Sri Lankan Sociologist Pursues Peace

Friday, 27 January 2017

Sri Lankan sociologist Anoma Rajakaruna is also a poet, photographer and television filmmaker documenting the lives of communities in South Asia, especially women, children and minorities in Sri Lanka. The Indian Ocean island was torn by a bloody civil war for 26 years, ending only in 2009. Tamil separatists had sought to establish a Tamil state in the north and east of the predominantly Sinhalese Buddhist country.

“Some people say I am interested in those controversial issues. I would say they are sensitive issues that may trigger strong opinions,” said Rajakaruna in a recent interview with Shanghai Daily. She had attended the Shanghai International Literary Festival earlier and read some of her poetry.

She declines to identify herself as either Tamil or Sinhalese, calling such distinctions racist and saying simply that she is Sri Lankan.

Rajakaruna, who is around 50, started writing when she was 9 years old and published her first poetry collection when she was 17.

She studied television, which was relatively new in the island at the time, and began making feature television films, for which she is famous.

She has addressed issues such as women in armed conflict, rape and violence against women, conflicts between humans and elephants, people with disabilities, indigenous people’s environmental awareness and water conservation, among others.

In the mid 1990s, she was sent to the war zone to work as a joint secretary for a citizen’s initiative. During that period, she had listened and documented the stories from Tamil, Sinhalese and Muslim victims of the conflict.

“Every day I used to write down the traumatic experiences of 25 to 30 women,” Rajakaruna said. She recollected about how she started documenting.

She encountered and accumulated so much pain that she felt she had to express the suffering through poetry.

“I’m Somavathie, woman of the borders” is one of the poems she recited at the Shanghai literary festival:

I am Somavathie

Somawathie Yogarajan

First born daughter to Seelawathie Maduraperuma

Of the father Maheswaran Yogarajan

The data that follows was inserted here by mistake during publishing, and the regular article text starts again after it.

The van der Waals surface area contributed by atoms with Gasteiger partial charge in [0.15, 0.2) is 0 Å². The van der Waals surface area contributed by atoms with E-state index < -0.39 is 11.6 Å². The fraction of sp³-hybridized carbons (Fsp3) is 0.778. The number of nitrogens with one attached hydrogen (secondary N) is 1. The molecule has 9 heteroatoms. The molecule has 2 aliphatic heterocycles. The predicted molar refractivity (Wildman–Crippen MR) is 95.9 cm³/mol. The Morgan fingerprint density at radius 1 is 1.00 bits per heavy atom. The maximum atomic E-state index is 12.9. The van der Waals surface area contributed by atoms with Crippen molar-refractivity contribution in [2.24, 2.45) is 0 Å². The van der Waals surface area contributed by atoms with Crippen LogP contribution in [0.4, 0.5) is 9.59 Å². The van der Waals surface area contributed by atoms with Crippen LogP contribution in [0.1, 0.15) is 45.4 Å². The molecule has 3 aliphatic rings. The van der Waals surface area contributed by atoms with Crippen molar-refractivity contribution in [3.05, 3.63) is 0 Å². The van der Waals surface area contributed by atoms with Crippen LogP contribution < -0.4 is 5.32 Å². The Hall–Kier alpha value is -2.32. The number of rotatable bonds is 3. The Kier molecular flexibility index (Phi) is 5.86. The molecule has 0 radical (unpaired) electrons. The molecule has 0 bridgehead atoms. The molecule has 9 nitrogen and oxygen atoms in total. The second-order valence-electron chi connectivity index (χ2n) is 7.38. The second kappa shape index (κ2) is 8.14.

Forever on the borders

Living a life between their threats and your suspicions.

The name Somawathie Yogarajan indicates that “she” is of mixed birth, born to Sinhalese mother and Tamil father, explained Rajakaruna.

The Sri Lankan civil war claimed an estimated 100,000 lives; many more people were injured, many disappeared. Communities were disrupted and displaced, divisions were, and remain deep. The economy and environment suffered.

“Though the war has been over for almost four years now, there are wounds needing to be healed and souls soothed,” Rajakaruna said.

She said her work uses different media, formats and approaches to address the issues of women and children within communities, so that people pay attention to them.

Whether in a poem or a video, she breaks all the norms, she said.

If a poem serves a larger political purpose, she will write it. If an image captures the audience’s attention, she will put it into a bigger frame.

Since television now reaches wider audiences, she makes short documentaries to tell people’s stories on specific occasions at specific festivals.

“I like the ripple effect when a stone is tossed into a pond,” Rajakaruma said. “Even the smallest stone causes multiple webs. I am looking for those reactions, arguments and criticisms so that we learn to share and strive for peace.”

Her films, some of which have won awards, have been screened at film festival around the world and her photographic skills won her the opportunity to work at the UN Conference on Women in Beijing in 1995.

One of her award-winning photos is about both Sinhalese and Tamil women sharing life and drawing water from a single well in Sri Lanka’s arid north. The well is the only large source of fresh water within a few dozen miles. Every day women walk many miles to fetch water with pots.

The photo does not actually show the women, however, but only rows and rows of pots — we can tell they are from two main ethnic groups. In the foreground, a pair of gnarled hands pours water into one of the pots.

“Can you imagine: When men are fighting on the borders, their women are sharing the same water from one big well?” Rajakaruna asked.

“In our society, women are told not to speak out or not to laugh aloud. We share a smile or a tear near a well or on a riverbank and sometimes around an urban public tap. What interests me as a sociologist is how women share life.”

(Source: Shanghai Daily)

Please understand that,a non-profit, information-communication website, cannot reach every writer before using articles and images. For copyright issues, please contact us by emailing: The articles published and opinions expressed on this website represent the opinions of writers and are not necessarily shared by

April 22, 2014

By Xu QinEditor: Amanda Wu